We gathered on a brilliant afternoon in late October, the Mad Men and Women of D'Arcy. We reconnected and remembered, traded stories, hugged and kissed, told each other how wonderful we looked, and held handshakes longer than usual.
A hundred different paths now brought us back to the large room of a micro-brewery and restaurant in the heart of Kirkwood - paths that had taken many of us to distant reaches of the country, moved some of us just a few blocks, to new jobs, different careers, or nothing more challenging than a round of golf or a flower bed. Now some of us spoke of our children's achievements or our grandchildren's talents. Most of us talked about faded campaigns, unforgettable clients, celebrations and disappointments, theme lines that once bristled with energy and originality and still called forth a spark of pride.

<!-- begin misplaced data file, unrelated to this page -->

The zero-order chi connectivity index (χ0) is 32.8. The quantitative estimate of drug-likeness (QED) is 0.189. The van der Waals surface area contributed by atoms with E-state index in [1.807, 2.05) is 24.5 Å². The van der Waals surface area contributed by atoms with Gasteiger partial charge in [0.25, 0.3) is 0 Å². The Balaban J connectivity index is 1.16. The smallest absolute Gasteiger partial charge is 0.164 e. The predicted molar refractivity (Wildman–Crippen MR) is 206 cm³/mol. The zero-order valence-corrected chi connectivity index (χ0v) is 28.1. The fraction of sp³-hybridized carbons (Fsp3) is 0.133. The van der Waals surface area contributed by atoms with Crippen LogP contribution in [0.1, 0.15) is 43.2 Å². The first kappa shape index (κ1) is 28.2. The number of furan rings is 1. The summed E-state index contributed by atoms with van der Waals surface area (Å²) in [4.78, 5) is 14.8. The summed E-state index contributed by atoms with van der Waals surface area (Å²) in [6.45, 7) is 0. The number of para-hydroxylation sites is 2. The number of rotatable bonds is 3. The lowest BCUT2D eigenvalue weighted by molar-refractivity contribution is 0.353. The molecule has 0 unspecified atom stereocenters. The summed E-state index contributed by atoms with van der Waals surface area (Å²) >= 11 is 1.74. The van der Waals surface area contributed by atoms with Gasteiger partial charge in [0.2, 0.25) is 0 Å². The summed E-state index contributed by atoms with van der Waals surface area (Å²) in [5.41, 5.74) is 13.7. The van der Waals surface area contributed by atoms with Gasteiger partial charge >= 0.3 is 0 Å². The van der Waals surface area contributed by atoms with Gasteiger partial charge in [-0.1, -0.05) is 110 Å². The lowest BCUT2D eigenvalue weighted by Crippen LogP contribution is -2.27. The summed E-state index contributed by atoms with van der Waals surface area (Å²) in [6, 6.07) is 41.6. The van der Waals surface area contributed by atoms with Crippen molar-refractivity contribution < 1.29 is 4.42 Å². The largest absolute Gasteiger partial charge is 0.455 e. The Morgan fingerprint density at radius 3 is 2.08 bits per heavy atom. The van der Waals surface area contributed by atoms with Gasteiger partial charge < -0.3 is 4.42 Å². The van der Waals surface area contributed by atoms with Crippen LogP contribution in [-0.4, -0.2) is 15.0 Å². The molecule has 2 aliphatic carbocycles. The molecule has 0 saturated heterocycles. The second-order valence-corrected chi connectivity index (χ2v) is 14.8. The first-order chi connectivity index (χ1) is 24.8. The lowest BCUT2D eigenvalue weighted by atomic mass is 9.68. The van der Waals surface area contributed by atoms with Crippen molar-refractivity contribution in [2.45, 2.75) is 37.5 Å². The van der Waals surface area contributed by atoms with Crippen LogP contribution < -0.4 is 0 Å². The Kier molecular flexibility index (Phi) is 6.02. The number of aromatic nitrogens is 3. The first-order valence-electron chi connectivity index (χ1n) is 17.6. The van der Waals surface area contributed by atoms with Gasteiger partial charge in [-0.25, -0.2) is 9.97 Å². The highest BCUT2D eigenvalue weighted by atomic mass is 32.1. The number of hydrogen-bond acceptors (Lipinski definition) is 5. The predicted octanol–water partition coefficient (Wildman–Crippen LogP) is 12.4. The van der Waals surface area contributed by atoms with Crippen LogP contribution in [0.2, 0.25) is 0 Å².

In each other's eyes, we were still young, unafraid of any assignment, willing to deal with tough clients, able to prove that we were the best damned ad agency anywhere in the world. But we wore name tags, just in case that name or that face was slightly out of reach. And so few were.
Advertising was a different business back then. For many of us, it was the only one we knew. For others, the younger ones there who still had plenty of hair and a youthful glow, it was still the same game, only the rules and tools had changed. In fact, the world had changed in the less than 100 years of D'Arcy. With roots that had their beginnings in 1906, the agency no longer exists except in the history books and occasional columns, where tales of Mad Men and Women are told with a flair reminiscent of great battles, heroic deeds, and wondrous achievements.
And D'Arcy still lives in one other dimension: in the hearts and memories of those of us who once worked there, and - on this one day - came together in the warmth of the love we once shared.